In Benin, because of plants therapeutic used and the
lower live level of the population, 80 % of them depend on medicinal plants,
and the most of them are debarked (Adjadohoun, 1998). Furthermore, these
anthropogenic pressures on these plants may have negative consequences on their
survival because cuttings done while barking consist a source of entry for
xylophagous infection that leads to death (Williams et al., 2000 ; Shingu, 2005). Previous studies on bark
regeneration have revealed that medicinal plants are more vulnerable to
insects’ infection (Delvaux, 2009). Bark removal results in a disturbance of the internal system of the
tree, on the one hand by interrupting phloem sap circulation, and on the other
hand by modifying the anatomy of the wood produced after the wound. Medicinal
plants face extinction or severe genetic loss being threatened by over harvest.
They have been given less attention in many areas. Most often, the Non Timbers
Forest Products NTFPs are collected in the natural environment without specific
guidelines, with the well known consequences: disturbance of population
structure, of population density, of their reproductive capacity, and of the
ecosystem (Cunningham et Mbenkum 1993; Cunningham et al. 2002; Ticktin
2004; Gaoue & Ticktin 2008).

Despite the
diversity and impact of xylophagous insects on forestry species, few studies
have been conducted on this group of insects particularly in developing
countries (FAO, 2009). Past studies on pests of wild species are often ignored
during planning of forest conservation programmes. Tchibozo (2004) mentioned
that there have been few studies on insects in natural reserves of Benin.
Although, a lot of studies have been done on pests of cultivated crops in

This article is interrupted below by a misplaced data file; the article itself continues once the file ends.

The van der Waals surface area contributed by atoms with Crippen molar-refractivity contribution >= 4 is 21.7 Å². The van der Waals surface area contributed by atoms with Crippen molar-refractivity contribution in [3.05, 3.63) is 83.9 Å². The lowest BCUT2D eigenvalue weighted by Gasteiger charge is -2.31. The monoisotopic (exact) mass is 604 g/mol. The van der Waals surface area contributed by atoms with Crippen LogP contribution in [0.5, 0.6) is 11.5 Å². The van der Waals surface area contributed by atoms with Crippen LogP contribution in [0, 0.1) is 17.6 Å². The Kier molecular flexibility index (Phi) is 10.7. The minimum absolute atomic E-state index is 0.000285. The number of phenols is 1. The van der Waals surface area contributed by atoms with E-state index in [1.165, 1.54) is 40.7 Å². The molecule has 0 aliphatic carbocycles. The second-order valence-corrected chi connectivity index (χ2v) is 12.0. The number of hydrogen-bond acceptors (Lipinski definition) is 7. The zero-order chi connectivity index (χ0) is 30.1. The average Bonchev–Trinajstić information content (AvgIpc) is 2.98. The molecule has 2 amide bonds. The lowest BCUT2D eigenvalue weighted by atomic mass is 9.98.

Africa (FAO, 2009, Mwatawal, 2006 ; Siskos, 2007 ; Ekesi, 2007,
Ndanza et al., 2008) and particularly
in Benin (Vayssières, 1995 ; Vayssières & Kalabane, 2000 ; Vayssières et al., 2004). However some research
have been carried out in Benin, such as Ahononga (2002), Cakpo (2003) ;
Attingnon (2005) ; Lachat (2006) ; Tchibozo (2004, 2008), Agboton
(2009). According to Robiche et al, (2002), Benin, is not well
documented when it comes to its entomological fauna. In 2002, Ahononga had
inventoried teak pest but his result cannot related pest damage on the specific
insect which have caused the damage. Through this research, it’s stipulated
that, about 15 % of teak plantation are infested by the xylophagous in which
coleopteran have the most important diversity. 
In 2004, Tchibozo has taken out the prelimary note on forest pest in Lama
Forest and noted that, Analeptes
trifasciata is the most damage pest in the forest. This borer pest has also
collected in Nigeria, Ivory Coast (Brunk, 1976); in Ghana (Wagner, 2006) etc…
Arthropod diversity related on the vegetation type was studied by Lachat et al in 2006 targeted on saproxylic
beetle. In Lokoli swampy
forest, few researches have been carried out about entomology diversity. The
only study is about Lepidopteran and odonateran diversity (Tchibozo, 2008). None
research on the xylophagous pest did not undertake in this forest yet. However,
some damage such as bark-harvesting is making by the population in Lokoli
swampy Forest. Researches
on insect pests of medicinal plants are extremely important as they will
provide information on the diversity of these xylophagous insects. Furthermore, it will provide information, which can be used in long term
to maintain pharmacopy production by identifying vulnerable plants for the
purpose of their sustainable use.

All the above justifies the choice of this study on xylophagous
which can help to build up database for the long-term monitoring of entomological
fauna. In view of the comparative study on the impact of bark-havesting on
medicinal plants, this research was carried out in Lokoli Swampy Forest a free
access forest managed by community and in Lama Protected Forest which is
managed by Forestry administration.